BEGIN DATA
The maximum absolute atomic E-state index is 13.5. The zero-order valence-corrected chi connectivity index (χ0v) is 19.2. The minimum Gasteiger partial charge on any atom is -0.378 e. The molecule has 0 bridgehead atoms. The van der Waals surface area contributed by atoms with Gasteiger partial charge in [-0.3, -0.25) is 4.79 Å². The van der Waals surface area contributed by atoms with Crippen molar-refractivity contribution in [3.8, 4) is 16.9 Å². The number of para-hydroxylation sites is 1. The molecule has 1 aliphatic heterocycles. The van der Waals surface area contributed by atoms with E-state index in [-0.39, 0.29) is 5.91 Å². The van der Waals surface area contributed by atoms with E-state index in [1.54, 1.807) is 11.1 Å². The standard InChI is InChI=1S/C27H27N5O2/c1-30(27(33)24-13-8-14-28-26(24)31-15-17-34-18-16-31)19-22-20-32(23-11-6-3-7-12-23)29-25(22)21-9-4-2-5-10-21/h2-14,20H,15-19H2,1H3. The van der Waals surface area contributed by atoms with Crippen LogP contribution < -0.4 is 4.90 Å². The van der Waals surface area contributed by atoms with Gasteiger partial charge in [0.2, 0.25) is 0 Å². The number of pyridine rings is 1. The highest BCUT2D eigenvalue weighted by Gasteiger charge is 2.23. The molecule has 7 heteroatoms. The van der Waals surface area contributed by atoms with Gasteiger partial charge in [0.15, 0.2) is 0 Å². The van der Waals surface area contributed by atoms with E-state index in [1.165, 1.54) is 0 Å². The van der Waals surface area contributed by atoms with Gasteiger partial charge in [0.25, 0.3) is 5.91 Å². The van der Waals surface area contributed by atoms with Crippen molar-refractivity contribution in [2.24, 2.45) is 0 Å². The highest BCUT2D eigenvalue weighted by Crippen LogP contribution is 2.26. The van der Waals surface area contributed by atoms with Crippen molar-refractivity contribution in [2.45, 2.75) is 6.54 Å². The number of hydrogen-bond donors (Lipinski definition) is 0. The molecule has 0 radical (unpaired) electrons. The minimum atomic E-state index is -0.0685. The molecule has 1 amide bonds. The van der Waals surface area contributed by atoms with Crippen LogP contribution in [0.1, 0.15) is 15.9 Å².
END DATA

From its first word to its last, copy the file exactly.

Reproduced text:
The maximum absolute atomic E-state index is 13.5. The zero-order valence-corrected chi connectivity index (χ0v) is 19.2. The minimum Gasteiger partial charge on any atom is -0.378 e. The molecule has 0 bridgehead atoms. The van der Waals surface area contributed by atoms with Gasteiger partial charge in [-0.3, -0.25) is 4.79 Å². The van der Waals surface area contributed by atoms with Crippen molar-refractivity contribution in [3.8, 4) is 16.9 Å². The number of para-hydroxylation sites is 1. The molecule has 1 aliphatic heterocycles. The van der Waals surface area contributed by atoms with E-state index in [-0.39, 0.29) is 5.91 Å². The van der Waals surface area contributed by atoms with E-state index in [1.54, 1.807) is 11.1 Å². The standard InChI is InChI=1S/C27H27N5O2/c1-30(27(33)24-13-8-14-28-26(24)31-15-17-34-18-16-31)19-22-20-32(23-11-6-3-7-12-23)29-25(22)21-9-4-2-5-10-21/h2-14,20H,15-19H2,1H3. The van der Waals surface area contributed by atoms with Crippen LogP contribution < -0.4 is 4.90 Å². The van der Waals surface area contributed by atoms with Gasteiger partial charge in [0.2, 0.25) is 0 Å². The number of pyridine rings is 1. The highest BCUT2D eigenvalue weighted by Gasteiger charge is 2.23. The molecule has 7 heteroatoms. The van der Waals surface area contributed by atoms with Gasteiger partial charge in [0.15, 0.2) is 0 Å². The van der Waals surface area contributed by atoms with E-state index in [1.165, 1.54) is 0 Å². The van der Waals surface area contributed by atoms with Gasteiger partial charge in [0.25, 0.3) is 5.91 Å². The van der Waals surface area contributed by atoms with Crippen molar-refractivity contribution in [2.24, 2.45) is 0 Å². The highest BCUT2D eigenvalue weighted by Crippen LogP contribution is 2.26. The van der Waals surface area contributed by atoms with Crippen molar-refractivity contribution in [2.45, 2.75) is 6.54 Å². The number of hydrogen-bond donors (Lipinski definition) is 0. The molecule has 0 radical (unpaired) electrons. The minimum atomic E-state index is -0.0685. The molecule has 1 amide bonds. The van der Waals surface area contributed by atoms with Crippen LogP contribution in [0.1, 0.15) is 15.9 Å².